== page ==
These kale chips are lightly tossed with oil and salt and baked until crisp. They’re so simple to make that you’ll banish the thought of ever buying store-bought kale chips again. Here’s how to make them.
You can bling up these kale chips with additional seasonings. Paprika, chili powder, garlic powder, lemon zest, almost anything that tastes good on potato chips will taste swell on kale chips. Add them when you sprinkle the kale with salt. If you really want to convert non-kale-eaters, sprinkle the kale with finely grated Parmesan cheese (use your Microplane) before baking.–Timothy Ferriss
LC It Isn’t Just A Cookbook Note
Tim Ferriss fans can attest to the fact that the man seems to get more outta life than many of us. And yet we all have just 24 hours in a day. To that end, the book from which this recipe comes isn’t just a cookbook. It’s a manual on life. Witness just a glimpse of what we’re talking about.
- 1 bunch kale (regular or lacinato)
- Extra-virgin olive oil
- Sea salt to taste
- Tear the kale into bite-size pieces, leaving them on the largeish side as they'll shrink during roasting. Remove the thick fibrous stems from the leaves and discard or save them for juicing or smoothie-ing.
- Rinse the kale pieces under cool running water and pat them completely dry. Let them rest at room temperature on a baking sheet or a kitchen towel for at least an hour or perhaps a few hours, as the kale needs to be absolutely, completely, undeniably dry or it won’t crisp properly during roasting.
- Preheat the oven to 350°F (180°C). Line 3 baking sheets with parchment paper or Silpat.
- Spread the kale on the baking sheets or dump it in a large bowl. Dribble a very small amount of oil over the kale, partly covering the opening of the oil bottle with your thumb to control the rate of release. Toss the leaves with your hands, rubbing the oil into each and every leaf to ensure the kale is completely coated with oil.
- Spread the kale in a single layer on the baking sheets. You need to make certain that no leaves overlap, as this will lead to soggy, gross edges, crying children, and whimpering puppies.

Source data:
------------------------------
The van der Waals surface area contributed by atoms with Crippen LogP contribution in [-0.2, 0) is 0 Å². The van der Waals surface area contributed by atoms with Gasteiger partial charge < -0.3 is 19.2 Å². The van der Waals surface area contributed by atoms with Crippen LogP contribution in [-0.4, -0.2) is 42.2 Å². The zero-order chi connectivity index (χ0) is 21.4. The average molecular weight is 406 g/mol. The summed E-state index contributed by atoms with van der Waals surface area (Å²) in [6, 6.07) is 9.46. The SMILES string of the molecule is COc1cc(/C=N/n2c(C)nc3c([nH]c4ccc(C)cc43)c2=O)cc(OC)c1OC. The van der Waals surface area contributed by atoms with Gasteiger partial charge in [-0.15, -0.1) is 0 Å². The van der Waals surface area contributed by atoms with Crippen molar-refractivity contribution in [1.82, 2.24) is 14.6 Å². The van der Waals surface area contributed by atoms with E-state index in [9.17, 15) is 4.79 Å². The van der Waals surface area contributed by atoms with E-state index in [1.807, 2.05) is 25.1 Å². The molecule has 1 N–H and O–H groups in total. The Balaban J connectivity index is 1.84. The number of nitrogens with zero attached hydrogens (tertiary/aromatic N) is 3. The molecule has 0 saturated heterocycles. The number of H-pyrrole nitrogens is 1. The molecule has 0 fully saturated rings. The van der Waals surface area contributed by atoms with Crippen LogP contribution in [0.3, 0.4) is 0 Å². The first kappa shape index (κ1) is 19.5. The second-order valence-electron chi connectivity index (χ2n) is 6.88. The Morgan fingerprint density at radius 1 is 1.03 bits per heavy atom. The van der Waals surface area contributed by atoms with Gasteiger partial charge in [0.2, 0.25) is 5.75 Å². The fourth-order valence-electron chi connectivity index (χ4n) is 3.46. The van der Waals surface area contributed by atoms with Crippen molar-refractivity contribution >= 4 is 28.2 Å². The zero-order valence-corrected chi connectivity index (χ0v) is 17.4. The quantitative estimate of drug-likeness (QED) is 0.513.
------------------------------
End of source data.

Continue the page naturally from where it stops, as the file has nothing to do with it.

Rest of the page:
- Sprinkle the kale with salt.
- Bake until the edges are lightly browned but not so browned as burnt toast. Take a nibble at about 15 minutes, and if it seems like it’s good, you’re done. Otherwise, if it still needs more crisping, check again in a few minutes. Bake for no more than 20 minutes total. Transfer the kale to a sheet of parchment paper to cool to room temperature.
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Recipe Testers’ Reviews
Well, the hype is well-earned. Turns out kale chips are such a tasty, addictive snack, I can’t get enough of them.
I experimented with both regular and lacinato kale, and both are delicious. I slightly prefer the lacinato because it creates a long, sturdy chip that holds toppings very well. The recipe’s author isn’t joking about making sure the leaves are completely dry and not overlapping. I accidentally fudged this step a little on my first batch, and the results were oily and weepy rather than featherlight and crisp. On my best batches, I spread my leaves out on separate baking sheets and they were crisp and ready after 8 minutes of baking.
For toppings, I had success with the Parmesan cheese, sesame seeds, poppy seeds, and a cumin and curry powder mix that was delicious! The only sad part about this recipe is that the chips are so light, you can eat an entire bunch of kale and feel like you just inhaled large quantities of tasty, tasty air.